Update (February 2017): All sites are now closed and not recruiting for participants.
If you would like to be added to a waiting list for the Sheffield Support Snood, please contact Lise Sproson.
We are funding, together with the NIHR i4i (National Institute for Heath Research invention for innovation) programme, a research team in Sheffield who have developed a new type of neck support for people living with neck muscle weakness as a result of a neurological condition.
Designers, clinicians and engineers from University of Sheffield, Sheffield Hallam University, Devices for Dignity, Sheffield Teaching Hospital, Barnsley Hospital, and the Sheffield MND Research Advisory Group have worked together with people living with MND to develop the Sheffield Support Snood through an iterative design process.
The results from a small pilot study of the snood were presented at the International Symposium on ALS/MND in Brussels last year, where we reported on it.
Next step – the 100 collars project
In September we attended the Sheffield Support Snood training day, run by Devices for Dignity, Sheffield Teaching Hospitals NHS Foundation Trust, and Dr. Christopher McDermott, a Clinician Scientist at the Sheffield Institute for Translational Neuroscience (SITraN) who is the Chief Investigator for the project .
The training day allowed physiotherapists and occupational therapists from MND care centres to see the collar, receive training on how to put it on, and find out about the 100 collars project.
100 people with MND who experience neck weakness and 50 people who have neck weakness linked to another condition, such as muscular dystrophy or after having a stroke, will test out the latest design of the snood.
How can you take part?
MND Care centres at the following hospitals/locations are participating in the 100 collars project:
- Oxford Radcliffe
- Walton Centre, Liverpool
- King’s College, London
- Salford Royal Hospital
- Queen Elizabeth University Hospital, Glasgow
- NHS Lothian, Edinburgh
- Beaumont Hospital, Dublin
People who attend one of these centres will be able to speak to someone about this project at their next appointment. Snoods are expected to be available to those taking part from late November 2015.
What does taking part in the project involve?
People taking part will be asked to commit to two visits to their participating centre, one month apart, to complete two questionnaires and have the snood fitted.
Those taking part will initially fill out a questionnaire asking about any collar(s) they currently use and their level of neck weakness.
After one month of using the Sheffield Support Snood, participants will be asked to fill out another questionnaire giving information on how they found the snood, assess the quality of support it gave and how comfortable it was. They can continue using the snood after this trial month if they find it suitable.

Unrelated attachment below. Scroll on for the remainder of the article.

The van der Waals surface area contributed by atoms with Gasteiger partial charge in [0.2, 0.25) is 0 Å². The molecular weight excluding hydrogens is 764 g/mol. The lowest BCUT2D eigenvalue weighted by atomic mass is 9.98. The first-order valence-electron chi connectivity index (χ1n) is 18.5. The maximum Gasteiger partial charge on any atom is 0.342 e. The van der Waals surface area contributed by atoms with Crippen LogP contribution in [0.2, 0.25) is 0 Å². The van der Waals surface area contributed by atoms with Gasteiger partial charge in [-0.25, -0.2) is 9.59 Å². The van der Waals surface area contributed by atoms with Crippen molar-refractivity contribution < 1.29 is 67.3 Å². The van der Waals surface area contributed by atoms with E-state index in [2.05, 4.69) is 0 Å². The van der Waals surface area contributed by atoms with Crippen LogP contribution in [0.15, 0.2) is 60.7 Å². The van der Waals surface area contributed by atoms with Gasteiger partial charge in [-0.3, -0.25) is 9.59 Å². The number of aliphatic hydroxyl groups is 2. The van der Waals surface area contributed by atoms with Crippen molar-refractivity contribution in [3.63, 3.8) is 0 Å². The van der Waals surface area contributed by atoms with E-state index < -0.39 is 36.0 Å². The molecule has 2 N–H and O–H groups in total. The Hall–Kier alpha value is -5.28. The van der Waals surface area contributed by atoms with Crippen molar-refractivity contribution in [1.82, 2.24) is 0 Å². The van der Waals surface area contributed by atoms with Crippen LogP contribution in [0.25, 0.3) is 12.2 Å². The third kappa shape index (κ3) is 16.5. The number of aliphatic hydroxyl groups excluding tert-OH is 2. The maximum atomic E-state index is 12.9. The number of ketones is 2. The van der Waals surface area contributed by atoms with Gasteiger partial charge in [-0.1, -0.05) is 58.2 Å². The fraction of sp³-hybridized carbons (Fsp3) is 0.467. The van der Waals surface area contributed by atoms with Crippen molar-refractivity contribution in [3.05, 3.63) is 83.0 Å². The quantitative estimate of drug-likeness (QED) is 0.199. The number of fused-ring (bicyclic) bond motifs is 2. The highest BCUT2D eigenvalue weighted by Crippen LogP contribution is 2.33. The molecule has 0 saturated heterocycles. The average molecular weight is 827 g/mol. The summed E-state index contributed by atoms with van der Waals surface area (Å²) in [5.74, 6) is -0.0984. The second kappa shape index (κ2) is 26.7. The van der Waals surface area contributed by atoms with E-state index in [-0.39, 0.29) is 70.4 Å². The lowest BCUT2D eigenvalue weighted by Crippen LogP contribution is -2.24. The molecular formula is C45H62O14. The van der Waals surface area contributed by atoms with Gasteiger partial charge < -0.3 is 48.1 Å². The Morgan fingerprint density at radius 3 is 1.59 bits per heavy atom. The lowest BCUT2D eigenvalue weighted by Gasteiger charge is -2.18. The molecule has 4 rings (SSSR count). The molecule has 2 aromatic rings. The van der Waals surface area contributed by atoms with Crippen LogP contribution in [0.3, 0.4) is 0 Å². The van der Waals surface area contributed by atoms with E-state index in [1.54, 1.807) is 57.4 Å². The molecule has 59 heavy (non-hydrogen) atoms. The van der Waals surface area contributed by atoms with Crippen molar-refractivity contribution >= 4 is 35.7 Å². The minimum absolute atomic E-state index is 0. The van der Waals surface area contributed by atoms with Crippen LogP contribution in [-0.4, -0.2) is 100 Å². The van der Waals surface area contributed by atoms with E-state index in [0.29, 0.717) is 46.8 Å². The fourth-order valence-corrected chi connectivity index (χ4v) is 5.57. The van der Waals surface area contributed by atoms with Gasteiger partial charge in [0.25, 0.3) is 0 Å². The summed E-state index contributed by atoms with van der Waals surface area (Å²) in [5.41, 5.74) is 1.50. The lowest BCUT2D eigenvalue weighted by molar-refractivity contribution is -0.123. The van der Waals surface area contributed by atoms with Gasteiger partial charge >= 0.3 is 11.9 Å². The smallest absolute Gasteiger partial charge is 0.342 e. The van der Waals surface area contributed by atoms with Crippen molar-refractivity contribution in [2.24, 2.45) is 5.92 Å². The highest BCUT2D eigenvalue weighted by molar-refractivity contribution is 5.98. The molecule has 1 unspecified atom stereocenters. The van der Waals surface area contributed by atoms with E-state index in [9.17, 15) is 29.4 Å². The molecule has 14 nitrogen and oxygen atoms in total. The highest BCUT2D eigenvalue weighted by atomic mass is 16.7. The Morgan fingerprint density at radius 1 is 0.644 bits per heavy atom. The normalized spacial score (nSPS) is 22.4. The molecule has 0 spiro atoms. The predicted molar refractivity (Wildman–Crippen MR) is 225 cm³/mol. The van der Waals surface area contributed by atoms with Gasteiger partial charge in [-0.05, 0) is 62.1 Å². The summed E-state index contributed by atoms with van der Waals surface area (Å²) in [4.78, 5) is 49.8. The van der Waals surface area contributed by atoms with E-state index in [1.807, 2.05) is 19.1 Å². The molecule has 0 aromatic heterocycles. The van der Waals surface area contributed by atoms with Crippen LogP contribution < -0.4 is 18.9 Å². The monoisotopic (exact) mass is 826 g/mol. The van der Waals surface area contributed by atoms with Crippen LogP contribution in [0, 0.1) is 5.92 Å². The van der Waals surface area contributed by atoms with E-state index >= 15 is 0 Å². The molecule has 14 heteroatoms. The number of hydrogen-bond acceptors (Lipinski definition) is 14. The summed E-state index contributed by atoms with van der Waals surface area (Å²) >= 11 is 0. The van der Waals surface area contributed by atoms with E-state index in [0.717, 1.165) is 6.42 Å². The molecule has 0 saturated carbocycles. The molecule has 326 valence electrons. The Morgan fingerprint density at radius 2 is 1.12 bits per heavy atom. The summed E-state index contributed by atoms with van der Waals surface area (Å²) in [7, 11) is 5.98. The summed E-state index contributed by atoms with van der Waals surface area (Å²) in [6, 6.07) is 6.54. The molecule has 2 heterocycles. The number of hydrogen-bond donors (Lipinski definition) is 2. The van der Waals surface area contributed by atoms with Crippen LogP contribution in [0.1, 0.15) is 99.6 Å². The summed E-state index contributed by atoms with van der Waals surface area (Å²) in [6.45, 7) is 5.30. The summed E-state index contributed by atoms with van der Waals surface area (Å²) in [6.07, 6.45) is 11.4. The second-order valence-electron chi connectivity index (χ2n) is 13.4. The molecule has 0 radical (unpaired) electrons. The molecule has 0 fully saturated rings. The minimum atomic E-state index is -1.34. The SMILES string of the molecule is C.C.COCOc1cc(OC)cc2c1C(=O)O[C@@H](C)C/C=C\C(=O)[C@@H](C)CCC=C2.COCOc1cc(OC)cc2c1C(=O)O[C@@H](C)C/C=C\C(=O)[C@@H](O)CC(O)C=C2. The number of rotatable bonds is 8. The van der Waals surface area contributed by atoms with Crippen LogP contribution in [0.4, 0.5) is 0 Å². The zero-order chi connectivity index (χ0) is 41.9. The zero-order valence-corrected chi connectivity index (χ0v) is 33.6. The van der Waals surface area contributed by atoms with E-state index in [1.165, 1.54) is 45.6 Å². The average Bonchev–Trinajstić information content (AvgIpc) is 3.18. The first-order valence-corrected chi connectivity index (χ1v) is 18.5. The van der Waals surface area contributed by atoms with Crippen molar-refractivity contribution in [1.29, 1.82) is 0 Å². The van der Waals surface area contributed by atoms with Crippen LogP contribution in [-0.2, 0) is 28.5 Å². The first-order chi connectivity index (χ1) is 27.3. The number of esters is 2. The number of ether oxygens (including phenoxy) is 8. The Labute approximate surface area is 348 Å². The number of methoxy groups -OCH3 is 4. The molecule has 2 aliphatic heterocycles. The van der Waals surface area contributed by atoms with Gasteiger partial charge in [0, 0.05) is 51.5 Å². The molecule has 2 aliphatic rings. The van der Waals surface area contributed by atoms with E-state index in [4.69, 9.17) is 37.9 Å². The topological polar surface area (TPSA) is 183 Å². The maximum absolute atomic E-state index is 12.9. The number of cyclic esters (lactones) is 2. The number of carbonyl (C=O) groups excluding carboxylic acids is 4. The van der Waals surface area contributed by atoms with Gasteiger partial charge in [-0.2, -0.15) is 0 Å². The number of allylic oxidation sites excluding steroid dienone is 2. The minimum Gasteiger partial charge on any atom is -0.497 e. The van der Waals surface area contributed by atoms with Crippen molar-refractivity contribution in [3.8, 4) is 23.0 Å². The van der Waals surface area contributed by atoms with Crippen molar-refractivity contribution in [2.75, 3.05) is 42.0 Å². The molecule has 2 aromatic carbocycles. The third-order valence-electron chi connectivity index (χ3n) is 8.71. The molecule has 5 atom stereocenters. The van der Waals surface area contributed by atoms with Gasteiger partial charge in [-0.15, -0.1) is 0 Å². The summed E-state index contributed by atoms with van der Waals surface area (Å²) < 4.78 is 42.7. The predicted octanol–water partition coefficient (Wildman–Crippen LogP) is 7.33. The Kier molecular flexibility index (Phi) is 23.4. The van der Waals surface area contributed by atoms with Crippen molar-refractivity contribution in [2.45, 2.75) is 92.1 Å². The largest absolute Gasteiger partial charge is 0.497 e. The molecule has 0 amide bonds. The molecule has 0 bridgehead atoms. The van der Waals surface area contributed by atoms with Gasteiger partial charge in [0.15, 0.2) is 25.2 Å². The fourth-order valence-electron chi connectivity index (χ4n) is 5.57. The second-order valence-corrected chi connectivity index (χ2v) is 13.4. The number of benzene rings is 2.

Dr Christopher McDermott commented, “We are excited about getting feedback and reaction to the snood from people who were not involved in the design of it or the initial small study. The comments from people who take part in the 100 collars project will be important in helping with the ongoing process of refining the design of the support snood.”
Why not collars for everyone?
The 100 collars project is needed in order to provide potential manufacturers with evidence on if the support snood is a good product and a feasible alternative to collars that are currently available.
It is unlikely a company would take on the license for the product and go on to manufacture it, without it having first been tested in many people.
In the future it is hoped that once a manufacturer is found to take on the snood, it could then be available more widely to anyone with neck weakness, including people who have MND.
This is a great advance in the fight against ALS. Many of us will develop or has already neck muscle weakness and can benefit from this.
can you please update on how the 100 collars project is going? I hope to be in Scotland in April, moving from Australia, and am very keen to be able to test this product.
The 100 Collars project is now up and running in several of the centres mentioned in the article above, and several people are already trialling the support snood. The rest of the centres should begin recruitment in the coming months.
Research Information Co-ordinator, MND Association UK
I hope the Snood trial goes well. My husband has a rare inherited form of MND – Kennedy’s disease – which is has a slow progression, but he is finding difficulty with his neck muscles now and it’s really debilitating. The snood sounds like it could really benefit him and improve his ability to function more fully in everyday life. I look forward to the outcome of the trial and having the opportunity to purchase one for him. We live in Australia so can’t offer to participate in the trial unfortunately.
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